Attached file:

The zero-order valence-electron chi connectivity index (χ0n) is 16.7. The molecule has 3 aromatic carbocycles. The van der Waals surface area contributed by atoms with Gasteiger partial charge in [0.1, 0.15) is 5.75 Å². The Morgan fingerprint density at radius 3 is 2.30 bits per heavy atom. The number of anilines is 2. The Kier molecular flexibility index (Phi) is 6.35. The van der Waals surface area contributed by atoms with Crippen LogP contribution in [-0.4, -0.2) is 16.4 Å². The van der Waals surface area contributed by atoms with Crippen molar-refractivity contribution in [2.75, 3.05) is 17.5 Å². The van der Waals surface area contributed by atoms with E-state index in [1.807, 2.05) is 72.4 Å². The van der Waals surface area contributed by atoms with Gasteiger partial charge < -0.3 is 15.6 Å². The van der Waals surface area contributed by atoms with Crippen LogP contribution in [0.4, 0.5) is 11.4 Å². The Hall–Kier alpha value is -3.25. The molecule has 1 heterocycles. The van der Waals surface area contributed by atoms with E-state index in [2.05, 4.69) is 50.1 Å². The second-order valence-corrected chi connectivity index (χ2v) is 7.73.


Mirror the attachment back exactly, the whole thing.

The zero-order valence-electron chi connectivity index (χ0n) is 16.7. The molecule has 3 aromatic carbocycles. The van der Waals surface area contributed by atoms with Gasteiger partial charge in [0.1, 0.15) is 5.75 Å². The Morgan fingerprint density at radius 3 is 2.30 bits per heavy atom. The number of anilines is 2. The Kier molecular flexibility index (Phi) is 6.35. The van der Waals surface area contributed by atoms with Crippen LogP contribution in [-0.4, -0.2) is 16.4 Å². The van der Waals surface area contributed by atoms with Crippen molar-refractivity contribution in [2.75, 3.05) is 17.5 Å². The van der Waals surface area contributed by atoms with E-state index in [1.807, 2.05) is 72.4 Å². The van der Waals surface area contributed by atoms with Gasteiger partial charge < -0.3 is 15.6 Å². The van der Waals surface area contributed by atoms with Crippen LogP contribution in [0.4, 0.5) is 11.4 Å². The Hall–Kier alpha value is -3.25. The molecule has 1 heterocycles. The van der Waals surface area contributed by atoms with E-state index in [2.05, 4.69) is 50.1 Å². The second-order valence-corrected chi connectivity index (χ2v) is 7.73.